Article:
much consequence to be laid aside, merely on
point of punctilio, and therefore seldom omitted t
brinsr it up in all our private conversations; till a
length, one day, after I had been for some tim
expatiating on the blessings of Christianity, h
stopped short, and falling prostrate on the sand
walk, in a solemn and audible voice pronounced a
follows, in the Persian language : —

< O Alia ! thou most powerful and mercifi
Being ; who, although thou spannest the heaven
with thine hand, dost nevertheless endue the pis
mire and the bee with wisdom and knowledge
vouchsafe also to enlighten the understanding c
the reptile that adores thee ; and if it be thy wil
wdio canst cause the light to rise out of darkne
that these men should teach that with their lips ft


ruth, which they will not acknowledge by their
ives, have mercy both on me and them : — on me,
fho cannot be convicted by precept without ex-
mple; and on them, who mock and deny thee,
inder the semblance of faith and obedience! Are
lot the Christian vices, O Alia, more hateful in thy
i2;htthan Pagan blindness? and the eyesof those
vho boast superior light, more dim than the eyes
>f him who gropeth in darkness and error ? Are
hese men, who are hliarp and greedy in worldly
^ain. lavish and profuse of heavenly riches? And
vould they who covet the dust of India, oflFer us an
iternal exchange for our mouldering possessions?
5urely the purest and wisest religion cannot be
•evealed to the most unthankful and ignorant of
nankind. The pearl would not be cast to the
iwine, and the children of Alia be deprived of their
nheritance. But the worm must not fly, the
gnorant must not judge, nor dust presume \"

After saying this, which, 1 confess affected me
trongly, he continued some time in awful silence,
irostrate on the ground; and at length arose, with
ears in his eyes, saying, * Be the will of Alia, the
aw of his creature !' — It was some minutes before I
ould muster up words and resolution to answer
Horam, so much was I awed by his just, though
severe imprecations : but observing him still con-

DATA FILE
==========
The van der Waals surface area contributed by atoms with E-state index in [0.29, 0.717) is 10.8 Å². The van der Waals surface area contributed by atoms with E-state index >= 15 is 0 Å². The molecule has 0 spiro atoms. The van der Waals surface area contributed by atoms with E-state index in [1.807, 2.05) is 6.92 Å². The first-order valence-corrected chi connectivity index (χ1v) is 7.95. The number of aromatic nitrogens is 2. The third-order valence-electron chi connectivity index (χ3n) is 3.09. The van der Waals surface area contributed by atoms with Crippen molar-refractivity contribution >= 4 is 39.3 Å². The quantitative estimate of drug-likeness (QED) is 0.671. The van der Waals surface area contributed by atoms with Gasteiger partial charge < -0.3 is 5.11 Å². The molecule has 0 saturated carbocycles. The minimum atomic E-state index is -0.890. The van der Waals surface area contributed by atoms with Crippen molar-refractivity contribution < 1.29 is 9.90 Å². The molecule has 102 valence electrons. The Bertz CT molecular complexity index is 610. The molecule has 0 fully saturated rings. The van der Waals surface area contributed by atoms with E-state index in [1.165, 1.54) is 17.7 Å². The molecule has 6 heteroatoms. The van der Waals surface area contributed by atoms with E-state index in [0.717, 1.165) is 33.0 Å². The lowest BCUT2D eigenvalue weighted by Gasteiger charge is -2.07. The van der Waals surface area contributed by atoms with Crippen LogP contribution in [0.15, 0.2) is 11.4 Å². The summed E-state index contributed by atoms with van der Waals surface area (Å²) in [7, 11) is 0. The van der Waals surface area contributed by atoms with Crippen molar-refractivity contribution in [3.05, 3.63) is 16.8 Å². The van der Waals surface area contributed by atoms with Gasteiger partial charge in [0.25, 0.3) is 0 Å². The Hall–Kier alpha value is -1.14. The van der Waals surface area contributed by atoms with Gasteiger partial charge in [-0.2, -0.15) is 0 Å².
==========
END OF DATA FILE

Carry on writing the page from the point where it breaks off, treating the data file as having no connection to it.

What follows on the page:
inue his meditations, I ventured to begin.

' My friend,' said I, 'God is just, and man is
sinful. The Christian religion is professed by mil-
ions, and all are not like the merchants of India.
If these prefer wealth to religion, there are many
ivho have suffered for the cause of Christ ; who
iiave preferred an ignominious de-nth in his fai h,to
ill the glories of infidelity. I, indeed, am not like
roe of these; but I ti-ust, O Horam, that ray faith,
though wef'k, is not dead ; and that my obedience,


though imperfect, will yet be accepted, tlirouL:U
His merits whom I serve.'

' If all Christians were like my friend,' said Ho-
ram, ' Horam would embrace the faith of Christ:
but what are those who mingle with infidels, whose,
days are the days of riot, and whose nights are the
nights of intemperance and wantonness ? who teach!
truth, and practise deceit? who, calling themselves.
Christians, do deeds unworthy of Pagans ?'

* These,' said I, ' my friend, arc most of them
unhappy men of strong passions and small instruc
tion, who were sent here as forlorn hopes ; but ever
of these, many have turned out sober and religious
and have spent the latter part of their lives in pietj
and devotion.'

' What !' interrupted Horam, * they have servec
their lusts first, and their God last ! Alia, whom
worship, likes not such votaries; he requires thi
earliest offerings of a pious heart, and prayers an(
thanksgiving that arise to Heaven ere the dew
the night disappear. The man who serves the all
glorious Alia, must prostrate himself ere the watch
ful sun accuse him of sloth by his reviving pre
sence, and continue his adoration when the lam
of day is no longer seen. He must enter into th
society of the faithful, while manhood delays t
seal him for his own ; and persevere in his marcl;
as the Rajaputas of the East.'

*0 Horam,' answered I, 'were the God whoi*
we worship to be worshipped in perfectness, tl
whole length of our lives would not suffice 1
lie prostrate before him ; but our merciful Fath(
expects not more from us than we are able to pr
him. True it is, that we ought to begin early, ar
late take rest, and daily and hourly offer up oi'
praises and petitions to the throne of his grac'
But better is a late repentance than none ; and tl


jleventh hour of the day for work, than perpetual
i dleness unto the end of our time: and this is not
Obtained to us but through the mercies of our Lord
Smd Saviour J — not the Prophet only, as Mahomet
[•epresents him, but the King, the Priest, and the
i5aviour of mankind !'

I ' What Saviour is this,' said Horam, ' of whom
j/ou speak so often, and in such raptures? Can one
t ;hen save another from the wrath of God, when you